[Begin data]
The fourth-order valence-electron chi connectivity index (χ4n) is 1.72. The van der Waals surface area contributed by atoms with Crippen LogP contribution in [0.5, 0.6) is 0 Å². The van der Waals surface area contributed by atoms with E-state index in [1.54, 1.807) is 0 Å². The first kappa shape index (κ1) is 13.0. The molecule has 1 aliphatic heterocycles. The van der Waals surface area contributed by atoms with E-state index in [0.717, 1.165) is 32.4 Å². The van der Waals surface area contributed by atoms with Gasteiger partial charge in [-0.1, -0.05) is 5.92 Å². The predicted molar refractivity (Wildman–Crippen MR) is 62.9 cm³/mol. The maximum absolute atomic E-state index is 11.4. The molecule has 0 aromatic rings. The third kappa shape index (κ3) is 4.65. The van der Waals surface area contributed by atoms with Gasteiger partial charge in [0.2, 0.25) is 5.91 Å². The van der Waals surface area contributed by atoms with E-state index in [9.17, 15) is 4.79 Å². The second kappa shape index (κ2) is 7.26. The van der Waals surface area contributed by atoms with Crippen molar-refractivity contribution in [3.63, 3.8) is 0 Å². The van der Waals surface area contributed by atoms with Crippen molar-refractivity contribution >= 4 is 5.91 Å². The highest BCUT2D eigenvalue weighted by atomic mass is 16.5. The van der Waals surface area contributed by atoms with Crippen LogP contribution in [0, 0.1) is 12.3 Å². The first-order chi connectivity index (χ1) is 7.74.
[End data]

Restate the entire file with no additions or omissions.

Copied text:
The fourth-order valence-electron chi connectivity index (χ4n) is 1.72. The van der Waals surface area contributed by atoms with Crippen LogP contribution in [0.5, 0.6) is 0 Å². The van der Waals surface area contributed by atoms with E-state index in [1.54, 1.807) is 0 Å². The first kappa shape index (κ1) is 13.0. The molecule has 1 aliphatic heterocycles. The van der Waals surface area contributed by atoms with E-state index in [0.717, 1.165) is 32.4 Å². The van der Waals surface area contributed by atoms with Gasteiger partial charge in [-0.1, -0.05) is 5.92 Å². The predicted molar refractivity (Wildman–Crippen MR) is 62.9 cm³/mol. The maximum absolute atomic E-state index is 11.4. The molecule has 0 aromatic rings. The third kappa shape index (κ3) is 4.65. The van der Waals surface area contributed by atoms with Gasteiger partial charge in [0.2, 0.25) is 5.91 Å². The van der Waals surface area contributed by atoms with E-state index in [9.17, 15) is 4.79 Å². The second kappa shape index (κ2) is 7.26. The van der Waals surface area contributed by atoms with Crippen molar-refractivity contribution in [3.63, 3.8) is 0 Å². The van der Waals surface area contributed by atoms with Crippen molar-refractivity contribution >= 4 is 5.91 Å². The highest BCUT2D eigenvalue weighted by atomic mass is 16.5. The van der Waals surface area contributed by atoms with Crippen LogP contribution in [0, 0.1) is 12.3 Å². The first-order chi connectivity index (χ1) is 7.74.